Performing Job Duties

A healthy pregnancy is not a disability until shortly before birth and several weeks after, or when dictated by the woman's physician. Usually, normal work duties can be performed during the duration of the pregnancy. However, the pregnant employee may be unable to perform her usual job duties if the work is physically challenging. Everyone's situation and physical condition are unique and should be treated as such. For example, one woman may be able to work until the day she gives birth, yet another may not be able to perform any of the work past the fifth month of pregnancy. Someone else may be able to work through the pregnancy if her job duties are modified. Maybe she can vacuum and clean the bathroom and kitchen sinks, but can't stoop down to make beds or clean the bathtub. Splitting the duties or working with a partner may allow her to continue working.

Pregnancy is a temporary condition and restrictions should be accommodated, if possible, the same as they would for a nonpregnant person. If the employee wants to continue working and there is a way to make it happen, employers are expected to make a reasonable effort to comply. You may receive some slack from another employee who feels that the pregnant worker is not pulling her fair share. This uncompassionate view of the situation is unfortunate, but don't let the person sway you. Let her know that if she ever has the need for modified work duties due to a medical condition, she will be taken care of, too. This may be a good time for a talk about the meaning of teamwork.

When an employee announces her pregnancy, treat it as the happy time that it really is. You may immediately start to wonder who will take over her job duties when she is on maternity leave, but this is not an issue to consider right now. Celebrate the joy with her.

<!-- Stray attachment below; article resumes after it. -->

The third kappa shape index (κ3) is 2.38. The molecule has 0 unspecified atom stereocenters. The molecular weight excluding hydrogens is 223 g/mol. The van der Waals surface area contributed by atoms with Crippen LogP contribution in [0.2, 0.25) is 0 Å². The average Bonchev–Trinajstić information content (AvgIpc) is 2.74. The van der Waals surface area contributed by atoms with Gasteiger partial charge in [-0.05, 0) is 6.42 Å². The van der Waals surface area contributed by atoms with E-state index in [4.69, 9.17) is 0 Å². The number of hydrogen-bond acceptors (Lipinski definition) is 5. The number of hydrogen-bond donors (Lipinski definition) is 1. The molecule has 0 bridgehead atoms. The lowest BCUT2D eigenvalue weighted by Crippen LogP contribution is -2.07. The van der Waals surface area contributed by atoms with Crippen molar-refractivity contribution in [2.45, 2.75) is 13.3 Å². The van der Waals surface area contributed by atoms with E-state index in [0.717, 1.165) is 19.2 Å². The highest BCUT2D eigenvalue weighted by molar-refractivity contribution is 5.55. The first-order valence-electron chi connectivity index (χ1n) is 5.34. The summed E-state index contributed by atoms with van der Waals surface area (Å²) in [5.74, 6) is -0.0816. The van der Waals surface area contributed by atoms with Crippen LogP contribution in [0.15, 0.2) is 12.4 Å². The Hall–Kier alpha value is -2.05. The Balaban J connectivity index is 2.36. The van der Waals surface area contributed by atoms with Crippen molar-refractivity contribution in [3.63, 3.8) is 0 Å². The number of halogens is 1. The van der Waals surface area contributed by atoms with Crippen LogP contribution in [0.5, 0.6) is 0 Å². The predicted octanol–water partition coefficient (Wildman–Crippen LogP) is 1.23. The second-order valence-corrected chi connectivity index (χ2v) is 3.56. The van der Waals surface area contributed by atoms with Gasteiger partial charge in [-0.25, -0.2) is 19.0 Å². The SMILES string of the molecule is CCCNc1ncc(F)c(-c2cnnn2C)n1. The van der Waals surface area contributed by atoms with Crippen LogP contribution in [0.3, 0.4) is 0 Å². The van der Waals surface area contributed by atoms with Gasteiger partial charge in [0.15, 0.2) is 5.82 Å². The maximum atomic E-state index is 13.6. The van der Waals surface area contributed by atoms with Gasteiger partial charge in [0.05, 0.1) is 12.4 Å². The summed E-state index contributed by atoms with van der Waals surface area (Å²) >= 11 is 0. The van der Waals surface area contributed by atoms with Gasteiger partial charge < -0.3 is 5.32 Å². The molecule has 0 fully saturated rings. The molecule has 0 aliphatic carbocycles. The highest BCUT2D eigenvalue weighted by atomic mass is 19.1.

This doesn't mean that if accommodating a pregnancy is impossible you must come up with a Plan B. Sometimes there is no option for Plan B. If the employee says that she cannot physically perform a modified version of the job and there is no other work available, she may have to start a leave of absence early.

It should be up to the employee whether or not she is capable of working while pregnant. If a pregnant employee says that she is unable to work, send her to her health-care provider with a copy of her job description for the protection of both you and the employee. Let her and her doctor decide together if she should be excused from work. If this is the case, get it in writing to help avoid a discrimination complaint. Your concern is for the safety of the employee and the baby, but you want to back up the reason she has stopped working as well. If her time away from work will be lengthy and you are unable to hold a job open for her, consult with legal counsel or the Equal Employment Opportunity Commission (EEOC) before terminating the employment if she does not resign.

If a pregnant employee is visibly struggling and you have concerns about her health and safety, you have the right to ask for a note from her doctor detailing what she is able to do. Get specifics on things like how much she may lift and how long she may be on her feet.

Women who work at desk jobs may need help getting through the day, too. Sitting all day can be difficult and uncomfortable for a pregnant woman. She may need additional back support for her chair. A backrest can be purchased at an office supply store for her comfort. Sometimes, bringing a pillow from home to support the lower back will do the trick. Many pregnant women have a problem with their feet swelling by the end of the day. Using a stool throughout the day to keep knees elevated usually helps, or she may need to prop up her legs under her desk. She should be encouraged to get up and down throughout the day to keep circulation flowing. These are simple, inexpensive solutions to help keep a woman comfortable during the last few months of pregnancy.

The beginning of a pregnancy can be the biggest challenge for some women. If morning sickness is severe, the dehydration and dizziness associated with the excessive nausea is something that she should see her doctor about. Be compassionate and ask her what she needs from you to get through this difficult time. This period is usually short-lived, although in rare cases a woman may feel ill during the entire pregnancy. In extreme cases, hospitalization may occur in the early weeks of pregnancy due to dehydration or excessive weight loss, or she may simply need some time off work.

If a woman's pregnancy has a difficult start, this doesn't mean that she will have problems throughout her pregnancy. The first and last trimesters are the most difficult for some women. Take it day by day, and remember that the health of the mother and baby are what is most important.

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